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Ever wonder what your cat is thinking when they meow in response to your “meow?”
It’s a playful interaction that can mean several things.
It’s not like cats can have a conversation with you using words. They and other animals have to work with what they’ve got.
It’s almost hilarious when it happens to you.
Your cat is meowing back to you with a lock on its face like, “Don’t you understand?”
Why do cats meow back at you?
Cats will meow back at you to signal they are excited, frustrated, hungry, angry, in fear, as well as a range of other emotions.
The pitch, frequency, and length of the meow can mean different things.
As a cat owner, knowing what they are trying to say can mean a better relationship and making your cat more comfortable.
It can add a deeper layer to your relationship and bring the two of you closer together.
Let’s explore why cats meow back at you and what it could possibly mean.
What Do Cat Meows Mean?
Your kitty is obviously trying to communicate with you, but what are they trying to say?
Some people think domestic cats use meows to get what they want.
Usually, they notice you coming to them making similar meowing sounds and giving them attention.
They understand that meowing at you can get them food, attention, a door opened, or whatever else they desire.
Wild cats and domestic cats can also use meowing as a sign of distress.
If they are cold, hungry, scared, or afraid, they can meow in a call for help or let people know they are there.
Are All Meows the Same?
No, all meows are not the same.
If you pay close attention to your cat, you’ll notice that the tone, volume, and length of their meows vary.
People have spent years looking at and observing cat behavior, and they’ve come up with some good theories on what the different meows mean.
Meows for Hunger
If your cat is meowing in a low voice, almost like a grumble, they‘re probably indicating they want to eat.
Meows for Getting Outside
Certainly, your cat scratching or sitting next to the door is a clear sign that it wants to go outside and play.
However, they can also communicate this with a meow.
Cats ask to go outside with a long, loud meow that grows louder and longer the more they have to do it. It’s their way of saying, “Hellooooo!”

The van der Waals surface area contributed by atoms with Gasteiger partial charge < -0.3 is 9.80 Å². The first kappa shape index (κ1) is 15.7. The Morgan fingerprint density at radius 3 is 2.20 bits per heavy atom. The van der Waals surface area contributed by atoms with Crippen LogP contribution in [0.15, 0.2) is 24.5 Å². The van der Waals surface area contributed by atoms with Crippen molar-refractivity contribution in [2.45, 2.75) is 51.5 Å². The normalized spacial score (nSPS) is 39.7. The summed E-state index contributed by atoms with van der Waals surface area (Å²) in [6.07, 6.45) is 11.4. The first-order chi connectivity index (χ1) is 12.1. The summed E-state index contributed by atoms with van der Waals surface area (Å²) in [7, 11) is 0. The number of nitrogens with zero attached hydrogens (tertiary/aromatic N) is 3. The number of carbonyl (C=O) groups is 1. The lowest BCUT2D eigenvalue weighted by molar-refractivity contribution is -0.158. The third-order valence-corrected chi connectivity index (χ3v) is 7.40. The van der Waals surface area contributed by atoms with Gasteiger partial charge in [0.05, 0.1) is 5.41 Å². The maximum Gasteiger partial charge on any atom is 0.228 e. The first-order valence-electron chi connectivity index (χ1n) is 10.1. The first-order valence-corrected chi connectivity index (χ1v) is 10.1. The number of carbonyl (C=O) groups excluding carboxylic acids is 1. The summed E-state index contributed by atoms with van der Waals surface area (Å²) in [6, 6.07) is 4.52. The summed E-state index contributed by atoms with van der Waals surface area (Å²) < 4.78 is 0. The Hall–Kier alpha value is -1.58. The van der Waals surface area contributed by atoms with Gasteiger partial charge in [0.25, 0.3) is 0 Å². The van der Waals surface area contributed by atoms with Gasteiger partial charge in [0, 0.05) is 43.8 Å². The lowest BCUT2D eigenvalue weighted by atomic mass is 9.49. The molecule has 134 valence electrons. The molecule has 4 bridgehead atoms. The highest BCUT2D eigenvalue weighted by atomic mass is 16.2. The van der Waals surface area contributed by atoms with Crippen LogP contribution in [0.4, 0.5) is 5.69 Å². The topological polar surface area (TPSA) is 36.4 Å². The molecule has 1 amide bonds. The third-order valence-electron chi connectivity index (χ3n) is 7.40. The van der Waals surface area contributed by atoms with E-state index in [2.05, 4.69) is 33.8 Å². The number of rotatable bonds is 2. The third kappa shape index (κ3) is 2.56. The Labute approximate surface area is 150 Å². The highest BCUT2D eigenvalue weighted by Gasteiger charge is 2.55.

Meows for Saying Hello
Meows, as long as they aren’t shrill and your cat doesn’t look panicked, are a good thing.
If you’re around your cat and they are giving you chipper, steady meows, then it’s their way of saying hello and nice to see you.
Meows for When They are Excited
If your cat starts meowing enthusiastically in rapid succession, it’s a sign that they’re excited.
They could be sensing mealtime approaching or you’re waving a toy in the air.
It’s an expression of enthusiasm.
Pay Attention to Your Cat’s Personality
Cats are very expressive animals. The longer you’re around them or live with your cat, you’ll learn to better interpret their meows and what your cat is telling you.
There are several different variations of the cat’s meow, and it will take time to understand them.
You can usually find patterns in how your cat responds to being held or fed, and discern when they are annoyed or need help.
It’s hard to know whether your cat is going to understand whatever is behind the meow when you talk to them.
However, pairing a certain type of meow with an activity to try and create some sort of language between you two probably won’t work.
They could misinterpret your tone and likely won’t know what you’re trying to say.
Just be careful because the tone of your meow, the volume, and its length could mean different things to your cat.
The last thing you want is for them to become unsettled or feel threatened when all you’re trying to do is have a little fun.
Do Cats Like When You Talk to Them in a Baby Voice?
We covered some info on cats’ meows and why they often meow back to you when you call.
But what about talking in a baby voice?
We all view our cats as part of our families.
They’re our kids, and we treat them like our little babies.
It’s common for cat owners to talk to their pets in baby voices. But do cats like it?
There is some research that states that cats respond better to higher-pitched voices.
So, if you’re talking in baby talk and your voice tends to go lower, then it could turn them away. (source)
Instead, talk to them in even-toned voices and avoid sharp noises. Your cats will grow to love your voice and will respond positively to play and other interactions.